Chapter 1: Introduction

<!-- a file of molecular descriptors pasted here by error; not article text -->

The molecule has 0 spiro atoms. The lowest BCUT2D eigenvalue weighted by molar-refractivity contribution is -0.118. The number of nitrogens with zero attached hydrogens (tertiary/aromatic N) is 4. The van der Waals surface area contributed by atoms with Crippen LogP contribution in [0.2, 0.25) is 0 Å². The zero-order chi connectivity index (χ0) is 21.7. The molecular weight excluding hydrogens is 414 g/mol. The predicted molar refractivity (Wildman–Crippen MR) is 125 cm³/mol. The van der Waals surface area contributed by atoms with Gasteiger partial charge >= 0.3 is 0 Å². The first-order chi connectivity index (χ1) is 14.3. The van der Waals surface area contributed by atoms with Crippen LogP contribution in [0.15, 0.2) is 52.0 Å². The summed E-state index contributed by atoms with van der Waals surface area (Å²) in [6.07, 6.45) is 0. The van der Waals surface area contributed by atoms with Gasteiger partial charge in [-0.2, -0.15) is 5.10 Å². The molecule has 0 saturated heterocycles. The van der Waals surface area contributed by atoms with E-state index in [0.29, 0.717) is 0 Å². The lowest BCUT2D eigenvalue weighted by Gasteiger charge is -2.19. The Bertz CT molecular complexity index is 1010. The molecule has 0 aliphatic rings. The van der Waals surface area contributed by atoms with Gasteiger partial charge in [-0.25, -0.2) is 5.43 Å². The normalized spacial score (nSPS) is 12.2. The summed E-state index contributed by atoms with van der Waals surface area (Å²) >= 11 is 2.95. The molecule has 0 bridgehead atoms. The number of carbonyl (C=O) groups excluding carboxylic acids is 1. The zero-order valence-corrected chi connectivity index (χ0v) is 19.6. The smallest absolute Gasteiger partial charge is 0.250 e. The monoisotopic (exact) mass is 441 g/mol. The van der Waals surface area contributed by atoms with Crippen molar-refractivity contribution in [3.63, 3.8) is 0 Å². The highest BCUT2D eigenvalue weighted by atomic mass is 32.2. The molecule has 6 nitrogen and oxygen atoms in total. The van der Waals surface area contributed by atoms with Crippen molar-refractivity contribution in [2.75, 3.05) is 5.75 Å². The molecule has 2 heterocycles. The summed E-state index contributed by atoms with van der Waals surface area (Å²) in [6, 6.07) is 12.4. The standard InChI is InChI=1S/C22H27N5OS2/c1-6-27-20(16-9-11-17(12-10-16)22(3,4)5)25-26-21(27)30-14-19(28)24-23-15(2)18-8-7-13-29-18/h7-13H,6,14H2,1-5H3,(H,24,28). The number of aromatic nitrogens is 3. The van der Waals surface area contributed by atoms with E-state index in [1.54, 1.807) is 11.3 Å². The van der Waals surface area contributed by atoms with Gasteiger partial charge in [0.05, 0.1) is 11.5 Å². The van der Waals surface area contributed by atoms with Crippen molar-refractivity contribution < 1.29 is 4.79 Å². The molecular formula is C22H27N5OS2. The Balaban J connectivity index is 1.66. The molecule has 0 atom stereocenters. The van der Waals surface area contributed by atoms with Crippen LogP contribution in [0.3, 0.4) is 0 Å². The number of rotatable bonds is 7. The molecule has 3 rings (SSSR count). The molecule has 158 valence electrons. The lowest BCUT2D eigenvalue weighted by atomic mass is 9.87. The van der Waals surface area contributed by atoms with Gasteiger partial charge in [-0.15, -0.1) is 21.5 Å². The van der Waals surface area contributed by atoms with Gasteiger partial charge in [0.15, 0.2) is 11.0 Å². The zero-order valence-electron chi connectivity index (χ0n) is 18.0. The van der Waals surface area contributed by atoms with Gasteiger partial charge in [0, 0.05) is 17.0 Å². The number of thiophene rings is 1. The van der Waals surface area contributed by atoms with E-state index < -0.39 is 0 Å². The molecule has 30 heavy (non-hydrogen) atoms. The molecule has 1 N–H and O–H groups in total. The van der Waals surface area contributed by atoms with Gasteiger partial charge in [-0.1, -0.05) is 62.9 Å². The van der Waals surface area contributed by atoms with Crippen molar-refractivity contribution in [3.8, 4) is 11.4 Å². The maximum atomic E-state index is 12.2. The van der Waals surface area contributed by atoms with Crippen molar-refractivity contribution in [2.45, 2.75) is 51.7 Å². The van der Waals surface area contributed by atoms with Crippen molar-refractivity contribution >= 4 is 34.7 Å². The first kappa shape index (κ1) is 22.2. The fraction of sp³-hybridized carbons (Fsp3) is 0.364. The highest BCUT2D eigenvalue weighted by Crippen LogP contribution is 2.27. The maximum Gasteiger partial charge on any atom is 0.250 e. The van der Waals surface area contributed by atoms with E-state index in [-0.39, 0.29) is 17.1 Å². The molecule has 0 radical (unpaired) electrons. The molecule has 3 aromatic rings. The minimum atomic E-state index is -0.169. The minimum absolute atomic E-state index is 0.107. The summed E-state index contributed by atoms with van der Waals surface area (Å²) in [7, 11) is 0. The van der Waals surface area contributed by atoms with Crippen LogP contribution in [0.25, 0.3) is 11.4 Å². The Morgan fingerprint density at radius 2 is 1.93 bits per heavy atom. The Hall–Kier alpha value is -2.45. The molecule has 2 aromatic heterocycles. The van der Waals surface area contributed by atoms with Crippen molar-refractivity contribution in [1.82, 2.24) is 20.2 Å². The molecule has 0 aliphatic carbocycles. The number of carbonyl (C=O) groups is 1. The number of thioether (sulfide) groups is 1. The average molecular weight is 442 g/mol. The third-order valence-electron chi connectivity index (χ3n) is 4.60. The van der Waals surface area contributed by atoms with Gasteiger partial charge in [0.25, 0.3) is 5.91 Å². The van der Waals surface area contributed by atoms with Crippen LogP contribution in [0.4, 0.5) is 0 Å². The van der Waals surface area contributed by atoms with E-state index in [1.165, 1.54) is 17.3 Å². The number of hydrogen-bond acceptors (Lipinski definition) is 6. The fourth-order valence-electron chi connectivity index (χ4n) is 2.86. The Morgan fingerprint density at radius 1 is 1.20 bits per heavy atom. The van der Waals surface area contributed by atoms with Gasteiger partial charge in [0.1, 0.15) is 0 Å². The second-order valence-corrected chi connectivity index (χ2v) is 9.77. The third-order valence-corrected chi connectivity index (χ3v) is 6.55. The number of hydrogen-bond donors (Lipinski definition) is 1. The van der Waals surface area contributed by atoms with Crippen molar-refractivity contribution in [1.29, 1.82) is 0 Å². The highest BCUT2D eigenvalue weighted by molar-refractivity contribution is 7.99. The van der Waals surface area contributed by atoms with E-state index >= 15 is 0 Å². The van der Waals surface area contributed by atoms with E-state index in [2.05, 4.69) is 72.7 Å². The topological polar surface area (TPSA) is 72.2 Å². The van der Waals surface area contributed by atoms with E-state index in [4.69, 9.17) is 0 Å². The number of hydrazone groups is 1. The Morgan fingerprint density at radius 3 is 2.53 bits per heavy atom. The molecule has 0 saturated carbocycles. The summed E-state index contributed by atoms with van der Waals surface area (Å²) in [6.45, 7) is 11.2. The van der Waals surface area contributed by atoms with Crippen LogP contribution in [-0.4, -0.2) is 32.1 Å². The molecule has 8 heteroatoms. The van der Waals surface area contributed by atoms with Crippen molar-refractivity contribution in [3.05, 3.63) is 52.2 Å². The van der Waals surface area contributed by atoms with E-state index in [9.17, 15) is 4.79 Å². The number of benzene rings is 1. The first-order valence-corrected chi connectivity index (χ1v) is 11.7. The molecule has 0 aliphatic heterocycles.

Legislatures are inherently limited. Apart from the difficulties posed by collective choice that judicial and administrative lawmaking can largely circumvent, legislatures face additional difficulties adjusting their laws when adjustment is needed or desired. At the very least, repeals or amendments must be placed on the legislative agenda and thus face opportunity cost comparisons across other legislative actions. Unfavorable cost comparisons can slow or indefinitely suspend legislative adjustment. Meanwhile the initial enactment will continue to govern. To the contrary, when legislation is passed temporarily, it can provide more substantive flexibility than permanent legislation. Precise rules need not be codified to govern for an indefinite duration by default, and can instead be adjusted periodically. Moreover, temporary legislation forces itself onto the legislative agenda at expiration; the legislature must decide to extend the provision in its current form, extend it in a different form, or let it expire completely. Early law and economics studies that addressed the optimal levels of statutory and judge-made law such as Ehrlich and Posner (1974) were not so much interested in normatively prescribing one type of law over the other.